Michael Goodwin of the New York Post knows what any intelligent college history major does, Afghanistan is the graveyard of empires.
People got real mad last week at the suggestion that equipment left in Afghanistan could be an intel windfall for the Chinese.
— Balaji Srinivasan (@balajis) September 14, 2021
Goodwin: The roll call of the dead, the somber silences, the painful memories and bottomless grief. In many ways, the 20th anniversary of 9/11 reflected the annual rituals that have helped a stricken nation endure incomprehensible loss.
But this year is different. For the first time since the United States suffered the deadliest attack on its homeland, no American soldiers are in Afghanistan. Not one. In other circumstances, that could be a glorious fact worth celebrating. Had the nation-building process been successful, we might have left behind an Afghanistan that would not again be a haven for terrorists to attack us.
In hindsight, that was never in the cards. No matter how big a coalition we had, how much we spent and sacrificed, it would never be enough to turn a collection of warring tribes into a modern nation state. For good reason it’s known as the graveyard of empires.
There was another option, however, one that, while not ideal, was good enough to keep the Taliban from taking back power and setting up a jihadist Disneyland. All we had to do was keep a small force in the country and use our superior air power and weaponry to support the Afghan army in its ground operations.
That’s the approach we settled on in recent years and it was successful. Had we kept doing it, we would still have a few thousand special ops soldiers there, but the terrorists would have been kept at bay and on the run, leaving the homeland secure from another attack originating there.
Instead, we have the worst of all possible outcomes. There are no soldiers in Afghanistan not because we won but because we lost. The commander in chief surrendered the gains won over 20 years to the very same Taliban that hosted Usama bin Laden as he plotted and executed 9/11. In its own peculiar way, President Biden’s decision to pull all the troops out, and the sudden, chaotic way he did it, is almost as incomprehensible as the day the Twin Towers fell.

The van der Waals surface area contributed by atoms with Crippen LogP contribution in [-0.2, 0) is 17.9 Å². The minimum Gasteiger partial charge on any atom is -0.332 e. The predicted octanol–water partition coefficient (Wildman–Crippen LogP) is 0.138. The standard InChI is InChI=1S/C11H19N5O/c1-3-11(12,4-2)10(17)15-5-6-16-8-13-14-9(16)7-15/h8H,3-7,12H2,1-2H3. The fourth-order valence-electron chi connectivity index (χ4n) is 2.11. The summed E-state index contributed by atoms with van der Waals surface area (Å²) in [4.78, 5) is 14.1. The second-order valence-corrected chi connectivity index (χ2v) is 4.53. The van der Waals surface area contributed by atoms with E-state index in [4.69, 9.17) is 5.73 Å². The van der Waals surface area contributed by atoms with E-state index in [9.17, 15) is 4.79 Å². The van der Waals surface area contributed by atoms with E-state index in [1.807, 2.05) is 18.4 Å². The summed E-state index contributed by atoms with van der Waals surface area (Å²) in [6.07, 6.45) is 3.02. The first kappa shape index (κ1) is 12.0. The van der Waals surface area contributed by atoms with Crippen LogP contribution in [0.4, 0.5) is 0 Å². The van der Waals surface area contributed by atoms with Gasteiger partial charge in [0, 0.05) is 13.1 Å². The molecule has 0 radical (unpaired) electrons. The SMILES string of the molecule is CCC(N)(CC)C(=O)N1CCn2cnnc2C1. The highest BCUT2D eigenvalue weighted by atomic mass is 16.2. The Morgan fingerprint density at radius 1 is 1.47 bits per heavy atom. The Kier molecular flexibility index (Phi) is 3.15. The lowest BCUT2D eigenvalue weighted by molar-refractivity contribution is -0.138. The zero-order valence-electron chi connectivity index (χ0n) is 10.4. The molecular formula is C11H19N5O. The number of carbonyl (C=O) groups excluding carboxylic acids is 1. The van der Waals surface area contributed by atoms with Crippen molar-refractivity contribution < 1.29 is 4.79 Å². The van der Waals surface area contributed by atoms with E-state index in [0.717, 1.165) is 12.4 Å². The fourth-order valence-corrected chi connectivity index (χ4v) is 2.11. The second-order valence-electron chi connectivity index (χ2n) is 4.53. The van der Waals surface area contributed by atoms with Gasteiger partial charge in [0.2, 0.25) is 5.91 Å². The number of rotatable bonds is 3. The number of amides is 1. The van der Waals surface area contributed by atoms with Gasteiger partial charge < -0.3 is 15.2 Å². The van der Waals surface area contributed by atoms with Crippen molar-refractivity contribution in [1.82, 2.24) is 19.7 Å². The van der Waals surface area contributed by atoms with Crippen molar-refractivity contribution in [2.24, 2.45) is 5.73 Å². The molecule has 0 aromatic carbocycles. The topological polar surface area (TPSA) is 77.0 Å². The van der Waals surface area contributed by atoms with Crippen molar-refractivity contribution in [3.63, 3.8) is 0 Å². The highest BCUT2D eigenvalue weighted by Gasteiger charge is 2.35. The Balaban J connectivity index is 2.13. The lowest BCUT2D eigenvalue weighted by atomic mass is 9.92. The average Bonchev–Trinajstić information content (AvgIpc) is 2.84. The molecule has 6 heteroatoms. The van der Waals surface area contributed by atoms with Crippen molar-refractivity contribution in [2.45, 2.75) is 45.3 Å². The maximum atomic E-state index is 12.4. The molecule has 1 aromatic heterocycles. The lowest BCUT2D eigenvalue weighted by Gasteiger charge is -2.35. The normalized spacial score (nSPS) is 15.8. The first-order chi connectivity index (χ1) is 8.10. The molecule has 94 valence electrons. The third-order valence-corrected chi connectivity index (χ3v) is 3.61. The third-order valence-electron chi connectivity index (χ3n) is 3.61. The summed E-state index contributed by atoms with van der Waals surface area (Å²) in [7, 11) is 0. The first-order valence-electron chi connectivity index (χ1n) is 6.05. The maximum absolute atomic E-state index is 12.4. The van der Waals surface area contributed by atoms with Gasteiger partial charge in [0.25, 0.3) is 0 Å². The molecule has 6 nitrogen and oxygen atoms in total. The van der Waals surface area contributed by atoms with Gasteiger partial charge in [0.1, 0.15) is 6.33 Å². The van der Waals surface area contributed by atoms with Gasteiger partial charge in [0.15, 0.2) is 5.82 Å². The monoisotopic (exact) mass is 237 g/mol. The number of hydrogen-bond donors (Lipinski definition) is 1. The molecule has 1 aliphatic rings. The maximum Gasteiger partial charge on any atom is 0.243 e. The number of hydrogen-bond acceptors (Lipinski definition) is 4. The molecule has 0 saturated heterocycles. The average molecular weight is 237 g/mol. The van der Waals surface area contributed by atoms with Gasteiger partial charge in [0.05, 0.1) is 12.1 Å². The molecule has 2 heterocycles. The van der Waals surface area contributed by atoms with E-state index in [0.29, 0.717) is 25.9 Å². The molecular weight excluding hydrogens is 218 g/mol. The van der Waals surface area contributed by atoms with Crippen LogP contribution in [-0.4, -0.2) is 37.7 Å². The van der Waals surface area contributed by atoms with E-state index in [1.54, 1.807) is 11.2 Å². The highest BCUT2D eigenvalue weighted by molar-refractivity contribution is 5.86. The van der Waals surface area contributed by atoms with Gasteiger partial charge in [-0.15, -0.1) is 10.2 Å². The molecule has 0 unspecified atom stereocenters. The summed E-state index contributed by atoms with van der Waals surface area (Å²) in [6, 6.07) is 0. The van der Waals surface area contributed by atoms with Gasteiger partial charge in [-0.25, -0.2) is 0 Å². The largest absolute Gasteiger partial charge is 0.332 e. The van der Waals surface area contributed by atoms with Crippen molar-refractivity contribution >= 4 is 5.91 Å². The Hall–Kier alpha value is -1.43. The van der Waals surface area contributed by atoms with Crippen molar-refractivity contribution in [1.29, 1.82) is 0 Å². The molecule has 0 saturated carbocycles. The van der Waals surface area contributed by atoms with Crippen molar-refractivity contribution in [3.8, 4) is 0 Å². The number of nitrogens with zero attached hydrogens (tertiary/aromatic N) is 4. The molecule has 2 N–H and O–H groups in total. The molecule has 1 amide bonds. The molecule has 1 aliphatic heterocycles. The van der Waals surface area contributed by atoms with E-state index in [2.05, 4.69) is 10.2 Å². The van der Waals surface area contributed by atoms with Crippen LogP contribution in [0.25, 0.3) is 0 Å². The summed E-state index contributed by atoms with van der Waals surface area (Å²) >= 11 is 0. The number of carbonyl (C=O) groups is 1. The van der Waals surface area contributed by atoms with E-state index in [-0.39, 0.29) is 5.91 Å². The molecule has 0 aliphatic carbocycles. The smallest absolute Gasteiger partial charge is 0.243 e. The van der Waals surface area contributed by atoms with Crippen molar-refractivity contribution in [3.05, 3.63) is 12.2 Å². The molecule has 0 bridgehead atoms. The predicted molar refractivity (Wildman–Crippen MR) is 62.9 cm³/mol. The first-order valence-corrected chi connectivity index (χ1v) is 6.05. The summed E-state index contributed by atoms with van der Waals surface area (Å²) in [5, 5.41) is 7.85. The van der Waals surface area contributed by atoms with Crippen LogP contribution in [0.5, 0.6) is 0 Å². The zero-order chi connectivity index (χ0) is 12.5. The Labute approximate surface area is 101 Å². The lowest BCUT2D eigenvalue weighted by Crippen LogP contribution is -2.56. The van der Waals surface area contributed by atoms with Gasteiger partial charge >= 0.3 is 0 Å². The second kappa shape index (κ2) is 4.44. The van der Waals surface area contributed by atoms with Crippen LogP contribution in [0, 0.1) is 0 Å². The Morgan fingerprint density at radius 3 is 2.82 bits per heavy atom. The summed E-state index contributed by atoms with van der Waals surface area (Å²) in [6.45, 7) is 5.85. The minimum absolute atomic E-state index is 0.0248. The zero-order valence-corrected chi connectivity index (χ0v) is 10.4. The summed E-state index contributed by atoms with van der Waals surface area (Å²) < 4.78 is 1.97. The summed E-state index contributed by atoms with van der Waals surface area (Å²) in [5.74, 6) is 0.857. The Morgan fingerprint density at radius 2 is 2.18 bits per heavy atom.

Biden simply decided he no longer wanted a single American there, and rejected every idea put forth by his generals to make the force as small as possible. He wanted them all out at once and was so sloppy he cut NATO allies out of the details. The rush to the exits was hopelessly botched as we left behind American citizens and betrayed many of the Afghans who helped us. The senseless deaths of 13 service members at the Kabul airport underscored the shameful capitulation to the artificial deadline of Aug. 31.
Biden’s initial plan was actually worse. He wanted the withdrawal deadline to be Sept. 11, so he could turn the 20th anniversary into a victory party. Sensible people who attended or watched the Saturday ceremonies in New York, at the Pentagon and in Shanksville, Pennsylvania, would be dumbfounded that anyone would think this was an opportunity to claim political triumph…
Biden thought he knew best, but is learning that the national disdain for protracted conflicts plays second-fiddle to the hatred for humiliating defeat. Voters across the political spectrum broadly disapprove of how he conducted the withdrawal and his presidency has been damaged. Meanwhile, on the 20th anniversary, the Taliban are posing for pictures in our military gear and mocking our troops as they return Afghanistan to the dark ages. And jihadists everywhere are jubilant and inspired.
This piece was written by David Kamioner on September 14, 2021. It originally appeared in LifeZette and is used by permission.
The opinions expressed by contributors and/or content partners are their own and do not necessarily reflect the views of Drew Berquist.